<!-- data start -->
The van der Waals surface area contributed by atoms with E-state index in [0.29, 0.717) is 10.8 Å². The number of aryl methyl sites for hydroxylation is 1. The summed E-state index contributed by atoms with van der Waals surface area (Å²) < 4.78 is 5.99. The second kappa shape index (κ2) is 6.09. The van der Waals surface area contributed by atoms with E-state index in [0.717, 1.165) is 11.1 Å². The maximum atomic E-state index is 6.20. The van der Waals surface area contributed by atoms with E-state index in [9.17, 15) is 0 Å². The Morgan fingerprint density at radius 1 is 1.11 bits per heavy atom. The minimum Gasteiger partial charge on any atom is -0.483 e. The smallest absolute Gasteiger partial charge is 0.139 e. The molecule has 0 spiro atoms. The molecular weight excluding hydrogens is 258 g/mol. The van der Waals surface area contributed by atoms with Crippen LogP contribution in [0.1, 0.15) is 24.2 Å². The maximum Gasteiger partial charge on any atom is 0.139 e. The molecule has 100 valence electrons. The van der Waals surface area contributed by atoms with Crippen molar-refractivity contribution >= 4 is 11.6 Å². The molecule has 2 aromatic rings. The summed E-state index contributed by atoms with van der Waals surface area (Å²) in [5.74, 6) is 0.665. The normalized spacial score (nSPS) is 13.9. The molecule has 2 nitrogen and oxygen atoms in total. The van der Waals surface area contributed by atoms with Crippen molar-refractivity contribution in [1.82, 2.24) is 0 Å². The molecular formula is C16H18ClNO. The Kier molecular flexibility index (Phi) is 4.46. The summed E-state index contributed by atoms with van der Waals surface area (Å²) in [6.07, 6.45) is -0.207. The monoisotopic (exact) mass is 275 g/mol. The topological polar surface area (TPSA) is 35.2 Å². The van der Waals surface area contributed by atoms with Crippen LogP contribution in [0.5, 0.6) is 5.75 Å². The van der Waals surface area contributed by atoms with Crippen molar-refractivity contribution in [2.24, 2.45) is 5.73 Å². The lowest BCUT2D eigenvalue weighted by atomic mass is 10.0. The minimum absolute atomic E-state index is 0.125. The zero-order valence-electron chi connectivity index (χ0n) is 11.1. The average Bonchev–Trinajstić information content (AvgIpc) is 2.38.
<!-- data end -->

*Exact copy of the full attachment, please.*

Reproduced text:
The van der Waals surface area contributed by atoms with E-state index in [0.29, 0.717) is 10.8 Å². The number of aryl methyl sites for hydroxylation is 1. The summed E-state index contributed by atoms with van der Waals surface area (Å²) < 4.78 is 5.99. The second kappa shape index (κ2) is 6.09. The van der Waals surface area contributed by atoms with E-state index in [0.717, 1.165) is 11.1 Å². The maximum atomic E-state index is 6.20. The van der Waals surface area contributed by atoms with E-state index in [9.17, 15) is 0 Å². The Morgan fingerprint density at radius 1 is 1.11 bits per heavy atom. The minimum Gasteiger partial charge on any atom is -0.483 e. The smallest absolute Gasteiger partial charge is 0.139 e. The molecule has 0 spiro atoms. The molecular weight excluding hydrogens is 258 g/mol. The van der Waals surface area contributed by atoms with Crippen LogP contribution in [0.1, 0.15) is 24.2 Å². The maximum Gasteiger partial charge on any atom is 0.139 e. The molecule has 100 valence electrons. The van der Waals surface area contributed by atoms with Crippen molar-refractivity contribution >= 4 is 11.6 Å². The molecule has 2 aromatic rings. The summed E-state index contributed by atoms with van der Waals surface area (Å²) in [5.74, 6) is 0.665. The normalized spacial score (nSPS) is 13.9. The molecule has 2 nitrogen and oxygen atoms in total. The van der Waals surface area contributed by atoms with Crippen molar-refractivity contribution in [1.82, 2.24) is 0 Å². The molecular formula is C16H18ClNO. The Kier molecular flexibility index (Phi) is 4.46. The summed E-state index contributed by atoms with van der Waals surface area (Å²) in [6.07, 6.45) is -0.207. The monoisotopic (exact) mass is 275 g/mol. The topological polar surface area (TPSA) is 35.2 Å². The van der Waals surface area contributed by atoms with Crippen LogP contribution in [0.5, 0.6) is 5.75 Å². The van der Waals surface area contributed by atoms with Crippen molar-refractivity contribution in [2.24, 2.45) is 5.73 Å². The lowest BCUT2D eigenvalue weighted by atomic mass is 10.0. The minimum absolute atomic E-state index is 0.125. The zero-order valence-electron chi connectivity index (χ0n) is 11.1. The average Bonchev–Trinajstić information content (AvgIpc) is 2.38.